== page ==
I have a laptop with GTX 1050 card and planning to buy in the near future PC with some external nvidia card as well. I want to install linux on both of them, but I never used linux with nvidia before and want to know what are compatibility issues I can face, because as far as I know nvidia and linux don't have a good relationship.

Also, with the laptop that run on windows currently, I have the ability to use internal(CPU's) graphic card and GTX 1050 per application. So, when I'm not gaming I can use internal one, when I am gaming or need the 1050's power, I switch to it. Is this how it should work with linux as well?

  • Hi @EmmaBerg we have Nvidia Drivers installed on both Ubuntu based and RHEL Based Linux for AI. There is no issue using the Nvidia Cards but i'm not sure at all that your internal card will remain accessible.
    – admstg
    Sep 2, 2022 at 7:57
  • because as far as I know nvidia and linux don't have a good relationship - who told you that? I've been running Linux with NVIDIA GPUs for almost two decades, can't complain. Optimus is supported on Linux as well, though it's far from ideal. Overall, why do you need Linux at all? It's not a very user-friendly OS. You could use Linux via WSL instead. Sep 2, 2022 at 8:51
  • While sharing @ArtemS.Tashkinov 's feeling and even more since I am even running troublefree some unsupported version the nvidia proprietary drivers on a largely obsolete hardware & Linux 5.4, one must however acknowledge that whatever new linux version since 5.4 systematically triggers troubles with latest available nvidia proprietary drivers. Not to say that modern nvidia hardware won't be worth the money spent on it if running nouveau.
    – MC68020
    Sep 15, 2022 at 12:29
  • BTW, regarding your new hardware, do take into account that nvidia cards are extremely large in size, this very likely to condemn the use of the nearest PCIe / PCI slots.
    – MC68020
    Sep 15, 2022 at 12:35
  • Nvidia's relationship with Linux is such that mid-range systems like the RTX laptops can be shipped with Linux and larger workstations like the DGX run only Linux (a modified Ubuntu).
    – doneal24
    Sep 15, 2022 at 13:36

2 Answers 2



  • wiki.archlinux.org/title/NVIDIA
  • wiki.gentoo.org/wiki/NVIDIA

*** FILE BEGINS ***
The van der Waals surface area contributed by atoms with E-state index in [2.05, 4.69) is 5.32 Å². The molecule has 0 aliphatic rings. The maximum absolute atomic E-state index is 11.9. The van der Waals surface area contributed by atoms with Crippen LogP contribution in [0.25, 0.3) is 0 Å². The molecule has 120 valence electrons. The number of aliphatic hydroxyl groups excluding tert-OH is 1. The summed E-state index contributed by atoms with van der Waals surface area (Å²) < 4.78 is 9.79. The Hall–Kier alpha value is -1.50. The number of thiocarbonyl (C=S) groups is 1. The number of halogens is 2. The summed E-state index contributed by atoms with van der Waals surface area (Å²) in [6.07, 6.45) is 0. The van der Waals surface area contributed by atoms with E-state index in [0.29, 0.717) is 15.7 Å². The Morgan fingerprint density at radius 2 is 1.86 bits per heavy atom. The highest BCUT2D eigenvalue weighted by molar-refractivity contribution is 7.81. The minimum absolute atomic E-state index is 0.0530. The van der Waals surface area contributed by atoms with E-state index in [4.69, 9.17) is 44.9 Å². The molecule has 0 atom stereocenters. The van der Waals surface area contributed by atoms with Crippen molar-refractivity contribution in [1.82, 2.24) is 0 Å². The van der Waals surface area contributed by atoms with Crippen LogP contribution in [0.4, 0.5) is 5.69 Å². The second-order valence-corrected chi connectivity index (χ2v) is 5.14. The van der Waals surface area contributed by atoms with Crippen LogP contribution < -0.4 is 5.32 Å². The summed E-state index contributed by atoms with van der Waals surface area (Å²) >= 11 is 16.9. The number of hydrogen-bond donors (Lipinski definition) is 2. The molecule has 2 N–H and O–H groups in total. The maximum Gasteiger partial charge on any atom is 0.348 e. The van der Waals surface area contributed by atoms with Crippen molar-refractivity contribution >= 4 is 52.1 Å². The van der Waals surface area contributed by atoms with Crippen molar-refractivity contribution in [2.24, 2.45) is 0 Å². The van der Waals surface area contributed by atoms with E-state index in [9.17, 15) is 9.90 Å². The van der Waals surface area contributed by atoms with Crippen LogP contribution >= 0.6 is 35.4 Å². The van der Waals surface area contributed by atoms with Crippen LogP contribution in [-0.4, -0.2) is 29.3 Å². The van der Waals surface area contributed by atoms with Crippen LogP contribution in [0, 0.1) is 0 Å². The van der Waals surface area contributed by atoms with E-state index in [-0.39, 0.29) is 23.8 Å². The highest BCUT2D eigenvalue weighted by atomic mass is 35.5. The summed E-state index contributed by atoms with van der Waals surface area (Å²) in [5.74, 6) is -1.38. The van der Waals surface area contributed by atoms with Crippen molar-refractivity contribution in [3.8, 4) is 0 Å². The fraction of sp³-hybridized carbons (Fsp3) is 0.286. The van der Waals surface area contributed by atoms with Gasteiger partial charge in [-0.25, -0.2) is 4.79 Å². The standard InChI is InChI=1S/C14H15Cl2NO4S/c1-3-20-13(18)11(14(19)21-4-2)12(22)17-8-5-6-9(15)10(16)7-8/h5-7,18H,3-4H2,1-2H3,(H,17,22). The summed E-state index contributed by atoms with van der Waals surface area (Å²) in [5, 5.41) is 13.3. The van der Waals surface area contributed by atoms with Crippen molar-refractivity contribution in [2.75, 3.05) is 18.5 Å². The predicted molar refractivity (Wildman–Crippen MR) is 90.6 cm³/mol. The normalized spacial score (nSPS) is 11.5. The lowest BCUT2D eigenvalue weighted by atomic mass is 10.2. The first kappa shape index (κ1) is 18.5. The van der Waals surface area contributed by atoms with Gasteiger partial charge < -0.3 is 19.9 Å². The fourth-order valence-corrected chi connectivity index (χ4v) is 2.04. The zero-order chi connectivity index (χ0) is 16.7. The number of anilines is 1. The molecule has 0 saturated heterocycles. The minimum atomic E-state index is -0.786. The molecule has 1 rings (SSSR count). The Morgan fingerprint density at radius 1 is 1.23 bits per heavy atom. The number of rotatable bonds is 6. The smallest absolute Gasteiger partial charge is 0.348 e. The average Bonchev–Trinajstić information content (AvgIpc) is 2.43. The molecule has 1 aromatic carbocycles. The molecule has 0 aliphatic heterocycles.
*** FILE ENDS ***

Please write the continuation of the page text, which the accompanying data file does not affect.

• nvidia.com/en-us/drivers/unix

As for the other part of your question... maybe:

Nvidia and Linux are legal entities, they don't have a formal relationship. Nvidia the company supports Linux as an OS for most if not all of the products they sell. Linus Torvalds (author of Linux) has expressed dissatisfaction with the quality of the Nvidia drivers and the company.


I also have a laptop with a GTX 1050 (plus an i77700HQ and 8 gigs ram DDR4). I can assure you there is no problem running linux on it, wether you use the proprietary driver or the nouveau one.

The thing is, both of the drivers are pretty bad, and I can't run AAA games without te screen freezing, compared to windows 10, where they run just fine.

If you want to use linux for productivity, I suggest disabling Nvidia card and using only integrated graphics for efficiency, and if you want to play heavy games, you are better off using windows and WSL for terminal-related tasks on UNIX, at least in my experience.

Hope it helps!

  • "Hope it helps" ??? Errrr ??? Do you really believe that advising use of windows can actually help anyone posting a question on U&L_SE ?
    – MC68020
    Jan 13 at 16:58
  • Sorry, was just browsing and didn't really realise it was U&L forum! But t's true that gaming performance in unix is not yet to a usable point, at least on my hardware, and he mentioned playing videogames. As such, if someone asks for feedback on changing to linux, I think it's best to tell him what works best for his hardware. No hate, OS's in general are tools, and everyone should use what works best, being a linux/windows/apple fanboy won't get you anywhere :)
    – Javi.Ps
    Jan 16 at 16:37

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